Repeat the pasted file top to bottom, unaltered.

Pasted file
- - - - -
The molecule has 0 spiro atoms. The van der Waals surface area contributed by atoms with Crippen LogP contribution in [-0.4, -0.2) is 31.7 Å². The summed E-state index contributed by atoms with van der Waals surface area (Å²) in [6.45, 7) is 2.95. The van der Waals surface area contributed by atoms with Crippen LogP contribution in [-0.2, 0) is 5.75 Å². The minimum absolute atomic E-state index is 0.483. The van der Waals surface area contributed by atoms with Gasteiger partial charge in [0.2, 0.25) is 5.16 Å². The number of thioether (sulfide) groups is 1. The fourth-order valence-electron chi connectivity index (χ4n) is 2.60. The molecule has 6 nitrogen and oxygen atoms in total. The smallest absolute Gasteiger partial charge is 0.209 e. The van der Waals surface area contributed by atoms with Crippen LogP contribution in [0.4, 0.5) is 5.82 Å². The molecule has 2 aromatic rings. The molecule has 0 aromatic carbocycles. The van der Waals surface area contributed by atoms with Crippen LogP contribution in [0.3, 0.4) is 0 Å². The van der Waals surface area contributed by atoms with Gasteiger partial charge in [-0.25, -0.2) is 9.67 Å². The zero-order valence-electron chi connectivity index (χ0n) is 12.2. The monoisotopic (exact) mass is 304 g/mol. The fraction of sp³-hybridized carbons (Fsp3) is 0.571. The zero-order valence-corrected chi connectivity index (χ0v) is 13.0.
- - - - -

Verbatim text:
The molecule has 0 spiro atoms. The van der Waals surface area contributed by atoms with Crippen LogP contribution in [-0.4, -0.2) is 31.7 Å². The summed E-state index contributed by atoms with van der Waals surface area (Å²) in [6.45, 7) is 2.95. The van der Waals surface area contributed by atoms with Crippen LogP contribution in [-0.2, 0) is 5.75 Å². The minimum absolute atomic E-state index is 0.483. The van der Waals surface area contributed by atoms with Gasteiger partial charge in [0.2, 0.25) is 5.16 Å². The number of thioether (sulfide) groups is 1. The fourth-order valence-electron chi connectivity index (χ4n) is 2.60. The molecule has 6 nitrogen and oxygen atoms in total. The smallest absolute Gasteiger partial charge is 0.209 e. The van der Waals surface area contributed by atoms with Crippen LogP contribution in [0.4, 0.5) is 5.82 Å². The molecule has 2 aromatic rings. The molecule has 0 aromatic carbocycles. The van der Waals surface area contributed by atoms with Crippen LogP contribution in [0.3, 0.4) is 0 Å². The van der Waals surface area contributed by atoms with Gasteiger partial charge in [-0.25, -0.2) is 9.67 Å². The zero-order valence-electron chi connectivity index (χ0n) is 12.2. The monoisotopic (exact) mass is 304 g/mol. The fraction of sp³-hybridized carbons (Fsp3) is 0.571. The zero-order valence-corrected chi connectivity index (χ0v) is 13.0.